one programmes and 19 locations later, season two of Kenya’s TV and radio
debate show Sema Kenya has finally wrapped. As we prepared to
record the last show of the season, our web editor Audrey Wabire asked me what
my highlights were and it got me thinking.

the storm

I would say it was the clash of the titans in Kenya’s biggest rural
constituency Kakamega. 

With our
eyes permanently glued to the gathering clouds, the whole team went on a charm
offensive to persuade the punctual governor to wait for the delayed senator to
arrive. I think it’s safe to say there is not much love lost between these two
men, but on a cold, damp, murky morning they both sat down and faced the people
who had elected them. 

outdoors we are always at the mercy of the elements and some may say planning
an outside broadcast in Western Kenya in September is asking for trouble. It
rained, we ran for cover. It stopped, we started again. The debate was
heated. The weather was not.

Far and

From a
logistical point of view, the show which sticks in my mind was from Lodwar in
Turkana county in the far north west of Kenya. 

This is the
county where locals ask “How is Kenya?” - an indication of how removed and
remote they feel from life in the rest of the country.

Our seven-tonne
equipment trucks - one carrying our precious generator - took four days to
travel almost 700km from Nairobi to Lodwar, on a route which bore little
resemblance to anything I would consider a road. 

On arrival
the location was a beautiful green oasis on the banks of the River
Turkwel. Local people thanked the BBC for remembering them and we were
made to feel so welcome. 

to Westgate

Of course what
will always stick in my memory is the programme we produced in the
aftermath of the Westgate siege in Nairobi in September.  

In the days
following the shooting of 67 people in the Westgate shopping mall, we were still
reeling from the events. Some of us had lost friends and loved ones and others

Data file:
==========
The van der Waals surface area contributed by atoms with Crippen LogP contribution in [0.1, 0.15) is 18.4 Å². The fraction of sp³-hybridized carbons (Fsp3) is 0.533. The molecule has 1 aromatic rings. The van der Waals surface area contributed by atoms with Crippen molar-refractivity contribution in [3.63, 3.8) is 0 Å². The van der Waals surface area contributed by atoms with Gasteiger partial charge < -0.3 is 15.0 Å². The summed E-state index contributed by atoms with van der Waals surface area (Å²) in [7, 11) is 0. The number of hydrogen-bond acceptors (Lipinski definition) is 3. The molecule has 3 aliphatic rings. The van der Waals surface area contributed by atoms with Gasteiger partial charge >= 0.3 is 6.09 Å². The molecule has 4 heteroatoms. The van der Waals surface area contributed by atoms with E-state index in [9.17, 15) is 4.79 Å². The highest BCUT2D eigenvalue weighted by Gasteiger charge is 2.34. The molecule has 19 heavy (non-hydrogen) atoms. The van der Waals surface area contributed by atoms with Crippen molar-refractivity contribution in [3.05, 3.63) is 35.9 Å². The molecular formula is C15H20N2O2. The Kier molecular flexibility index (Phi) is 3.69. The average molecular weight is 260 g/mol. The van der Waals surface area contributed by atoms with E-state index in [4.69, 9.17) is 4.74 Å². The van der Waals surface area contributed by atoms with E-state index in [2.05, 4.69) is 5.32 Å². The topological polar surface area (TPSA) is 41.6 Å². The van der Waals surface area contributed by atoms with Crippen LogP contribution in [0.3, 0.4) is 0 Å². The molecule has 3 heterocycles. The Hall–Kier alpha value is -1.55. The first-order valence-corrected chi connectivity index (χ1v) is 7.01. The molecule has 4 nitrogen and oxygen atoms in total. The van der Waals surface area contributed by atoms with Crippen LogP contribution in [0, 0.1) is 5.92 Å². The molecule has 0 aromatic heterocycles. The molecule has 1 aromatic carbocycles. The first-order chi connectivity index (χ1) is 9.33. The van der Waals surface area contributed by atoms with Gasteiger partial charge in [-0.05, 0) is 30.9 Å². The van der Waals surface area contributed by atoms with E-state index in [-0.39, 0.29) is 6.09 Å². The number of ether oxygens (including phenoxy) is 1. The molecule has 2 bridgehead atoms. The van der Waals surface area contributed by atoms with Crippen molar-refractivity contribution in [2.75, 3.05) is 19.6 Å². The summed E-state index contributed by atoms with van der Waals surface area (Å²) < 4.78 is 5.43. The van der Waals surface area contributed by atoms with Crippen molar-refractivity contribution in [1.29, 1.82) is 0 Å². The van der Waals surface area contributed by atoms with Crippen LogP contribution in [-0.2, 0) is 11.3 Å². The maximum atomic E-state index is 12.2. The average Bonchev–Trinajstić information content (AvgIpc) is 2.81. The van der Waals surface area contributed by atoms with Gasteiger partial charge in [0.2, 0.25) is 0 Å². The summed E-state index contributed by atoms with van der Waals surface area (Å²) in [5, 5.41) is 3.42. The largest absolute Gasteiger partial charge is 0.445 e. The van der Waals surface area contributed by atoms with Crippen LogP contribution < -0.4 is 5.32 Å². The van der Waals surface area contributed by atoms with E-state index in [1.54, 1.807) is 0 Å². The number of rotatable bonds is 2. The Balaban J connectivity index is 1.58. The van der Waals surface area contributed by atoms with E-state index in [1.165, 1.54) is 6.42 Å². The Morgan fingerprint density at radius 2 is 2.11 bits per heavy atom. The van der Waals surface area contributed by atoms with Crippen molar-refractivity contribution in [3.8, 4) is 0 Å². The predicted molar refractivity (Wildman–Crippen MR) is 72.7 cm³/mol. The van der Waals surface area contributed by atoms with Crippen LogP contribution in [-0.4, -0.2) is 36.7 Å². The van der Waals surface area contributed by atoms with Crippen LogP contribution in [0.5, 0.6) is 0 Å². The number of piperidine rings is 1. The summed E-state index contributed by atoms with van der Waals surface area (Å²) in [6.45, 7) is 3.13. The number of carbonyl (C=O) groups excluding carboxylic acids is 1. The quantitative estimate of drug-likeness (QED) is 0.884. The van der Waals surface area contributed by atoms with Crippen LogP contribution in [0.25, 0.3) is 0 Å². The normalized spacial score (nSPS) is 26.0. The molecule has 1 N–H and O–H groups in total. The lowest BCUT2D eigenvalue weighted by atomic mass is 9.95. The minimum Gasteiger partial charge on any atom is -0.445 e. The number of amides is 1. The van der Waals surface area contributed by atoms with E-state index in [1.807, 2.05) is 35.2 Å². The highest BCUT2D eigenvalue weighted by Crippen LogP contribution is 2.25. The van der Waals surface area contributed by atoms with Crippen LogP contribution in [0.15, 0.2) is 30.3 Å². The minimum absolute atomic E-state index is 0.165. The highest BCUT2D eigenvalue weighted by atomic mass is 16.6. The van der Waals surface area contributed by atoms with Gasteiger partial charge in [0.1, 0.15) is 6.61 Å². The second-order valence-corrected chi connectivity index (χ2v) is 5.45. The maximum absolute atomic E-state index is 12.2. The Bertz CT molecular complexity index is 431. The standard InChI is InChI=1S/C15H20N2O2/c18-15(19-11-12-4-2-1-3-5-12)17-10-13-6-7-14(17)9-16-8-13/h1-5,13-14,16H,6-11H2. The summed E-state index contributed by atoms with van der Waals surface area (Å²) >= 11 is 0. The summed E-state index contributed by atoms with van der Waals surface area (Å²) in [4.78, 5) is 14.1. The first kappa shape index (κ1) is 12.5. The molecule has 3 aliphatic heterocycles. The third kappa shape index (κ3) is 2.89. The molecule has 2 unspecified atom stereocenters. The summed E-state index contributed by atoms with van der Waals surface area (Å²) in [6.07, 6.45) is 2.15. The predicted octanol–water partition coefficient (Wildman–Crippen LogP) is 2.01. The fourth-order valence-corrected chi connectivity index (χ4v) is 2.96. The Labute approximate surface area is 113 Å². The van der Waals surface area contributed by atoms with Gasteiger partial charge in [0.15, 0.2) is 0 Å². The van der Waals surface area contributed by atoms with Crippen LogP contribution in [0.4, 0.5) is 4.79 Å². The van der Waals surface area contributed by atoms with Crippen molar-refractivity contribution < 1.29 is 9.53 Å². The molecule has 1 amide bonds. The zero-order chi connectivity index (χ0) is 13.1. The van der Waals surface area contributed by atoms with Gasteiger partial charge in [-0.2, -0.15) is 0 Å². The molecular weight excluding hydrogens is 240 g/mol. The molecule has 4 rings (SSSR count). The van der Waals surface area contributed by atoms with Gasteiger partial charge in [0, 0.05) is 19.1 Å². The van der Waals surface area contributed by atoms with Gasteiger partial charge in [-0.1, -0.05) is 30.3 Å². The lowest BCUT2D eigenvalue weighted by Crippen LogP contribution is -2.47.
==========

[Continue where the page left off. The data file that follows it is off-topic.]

had been involved in the coverage. The need to talk became powerfully

presenter Joseph Warangu hosted a special programme which, instead of inviting
our usual panel of guests, simply brought together people who had been affected
– from those who had been wounded or escaped the mall, to those who had helped
the injured.

And for
those of us there that day, I don’t think it’s an exaggeration to say that
bringing people together in this way felt like a small contribution to the
ongoing healing process.

Gift of

In our final
show we run through some of the commitments, promises and key themes of the
season – insecurity, political in-fighting and how the devolution story is
playing out across the country. 

I write
this on the day the show is being recorded, the day our presenter spent in the
labour ward with his wife as she delivered their new baby Zawadi – the Swahili
word for ‘gift’. 

Bleary eyed
and giddy he dashed to the studio and presented the programme with his
characteristic style and professionalism. 

It is
somehow fitting to end the season with new beginnings and hope, sentiments I
know all the dedicated staff on the Sema Kenya team wish for this
amazing and beautiful country.

will return
in April 2014.


Related links

Sema Kenya
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BBC Sema
Kenya on BBC Swahili site

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